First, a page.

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Ep03: Deep Dive Inside the Digital Therapeutics Alliance with Executive Director Megan Coder

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Transcript

Eugene Borukhovich 0:04
Welcome to Digital Therapeutics Edition of Digital Health Today. I’m your host, Eugene Borukhovich. In the last episode, Brian Dolan and I touched on the definition of digital therapeutics, and while the term itself has been used roughly since 2012, 2017 became a very pivotal year for the industry as the Digital Therapeutics Alliance, aka DTA, came on the scene. In this two-part deep dive we go inside the DTA and today, we will start with Megan Coder, the Executive Director. Followed by an episode with Jessica Shull, DTA European Lead. But before we dive in, I do remember meeting the energetic, polished and absolutely no BS, Megan, at the 2017 Frontiers Health in Berlin – yes, when face-to-face conferences were still a thing – and at that conference, the DTA was officially launched, which I strongly believe was a historic moment for the overall industry. And now we jump to my conversation with Megan.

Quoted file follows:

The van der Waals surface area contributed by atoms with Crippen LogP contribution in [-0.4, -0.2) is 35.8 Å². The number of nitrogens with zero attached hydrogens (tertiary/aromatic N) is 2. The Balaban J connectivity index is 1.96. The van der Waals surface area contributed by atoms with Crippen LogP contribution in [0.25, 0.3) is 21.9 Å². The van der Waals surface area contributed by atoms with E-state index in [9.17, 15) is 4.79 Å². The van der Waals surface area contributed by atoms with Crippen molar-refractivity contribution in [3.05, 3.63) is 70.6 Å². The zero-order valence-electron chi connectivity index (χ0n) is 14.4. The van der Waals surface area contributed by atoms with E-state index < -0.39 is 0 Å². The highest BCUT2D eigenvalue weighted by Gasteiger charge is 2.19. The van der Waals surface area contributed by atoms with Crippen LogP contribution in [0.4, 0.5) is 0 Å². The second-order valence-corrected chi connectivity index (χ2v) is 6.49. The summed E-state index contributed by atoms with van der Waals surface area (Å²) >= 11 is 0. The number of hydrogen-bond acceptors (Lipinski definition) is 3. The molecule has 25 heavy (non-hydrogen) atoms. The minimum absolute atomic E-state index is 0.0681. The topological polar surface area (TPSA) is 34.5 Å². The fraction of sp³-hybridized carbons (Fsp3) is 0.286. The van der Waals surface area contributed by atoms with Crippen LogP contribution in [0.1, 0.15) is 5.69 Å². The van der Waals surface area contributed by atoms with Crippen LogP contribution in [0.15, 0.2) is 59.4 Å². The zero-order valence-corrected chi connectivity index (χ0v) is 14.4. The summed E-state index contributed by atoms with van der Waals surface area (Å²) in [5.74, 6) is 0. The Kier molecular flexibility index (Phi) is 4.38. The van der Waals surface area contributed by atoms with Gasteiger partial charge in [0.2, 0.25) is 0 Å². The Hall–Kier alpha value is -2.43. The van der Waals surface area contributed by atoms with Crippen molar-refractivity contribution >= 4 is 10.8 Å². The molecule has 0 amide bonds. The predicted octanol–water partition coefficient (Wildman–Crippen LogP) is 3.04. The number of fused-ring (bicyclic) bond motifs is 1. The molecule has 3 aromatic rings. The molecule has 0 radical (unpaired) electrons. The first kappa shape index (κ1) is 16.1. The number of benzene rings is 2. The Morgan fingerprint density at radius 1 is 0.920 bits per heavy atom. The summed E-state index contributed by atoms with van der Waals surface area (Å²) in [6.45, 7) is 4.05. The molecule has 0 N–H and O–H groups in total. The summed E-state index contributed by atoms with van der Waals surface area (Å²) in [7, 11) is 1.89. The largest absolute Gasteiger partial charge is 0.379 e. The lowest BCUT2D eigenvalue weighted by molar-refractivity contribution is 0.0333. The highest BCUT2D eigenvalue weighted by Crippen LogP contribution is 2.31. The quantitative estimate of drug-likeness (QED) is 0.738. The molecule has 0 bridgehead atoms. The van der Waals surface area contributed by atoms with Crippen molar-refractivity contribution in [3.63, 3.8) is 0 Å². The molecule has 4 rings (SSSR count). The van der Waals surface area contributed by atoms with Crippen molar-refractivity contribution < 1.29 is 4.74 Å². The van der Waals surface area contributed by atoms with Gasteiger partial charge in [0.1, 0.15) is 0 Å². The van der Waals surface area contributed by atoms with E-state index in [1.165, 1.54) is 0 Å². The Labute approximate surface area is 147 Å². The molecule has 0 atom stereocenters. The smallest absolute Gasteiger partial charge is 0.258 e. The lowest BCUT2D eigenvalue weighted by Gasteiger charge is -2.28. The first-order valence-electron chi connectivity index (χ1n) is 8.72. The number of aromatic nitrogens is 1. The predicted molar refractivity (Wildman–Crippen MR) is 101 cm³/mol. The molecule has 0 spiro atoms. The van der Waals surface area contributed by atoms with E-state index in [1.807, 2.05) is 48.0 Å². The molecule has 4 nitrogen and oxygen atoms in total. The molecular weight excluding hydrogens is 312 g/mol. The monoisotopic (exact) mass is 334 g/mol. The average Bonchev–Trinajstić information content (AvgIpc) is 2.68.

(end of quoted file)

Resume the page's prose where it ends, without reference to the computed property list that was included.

Eugene Borukhovich 1:04
So here with Megan Coder, and we wanted to get into a little bit of the history of digital therapeutics, but I want to start actually, with you, and your personal journey to the DTA. So maybe just to our listeners, give a little bit of flavor of you, Megan, who are you? A little background and how you got to the Digital Therapeutics Alliance?

Megan Coder 1:26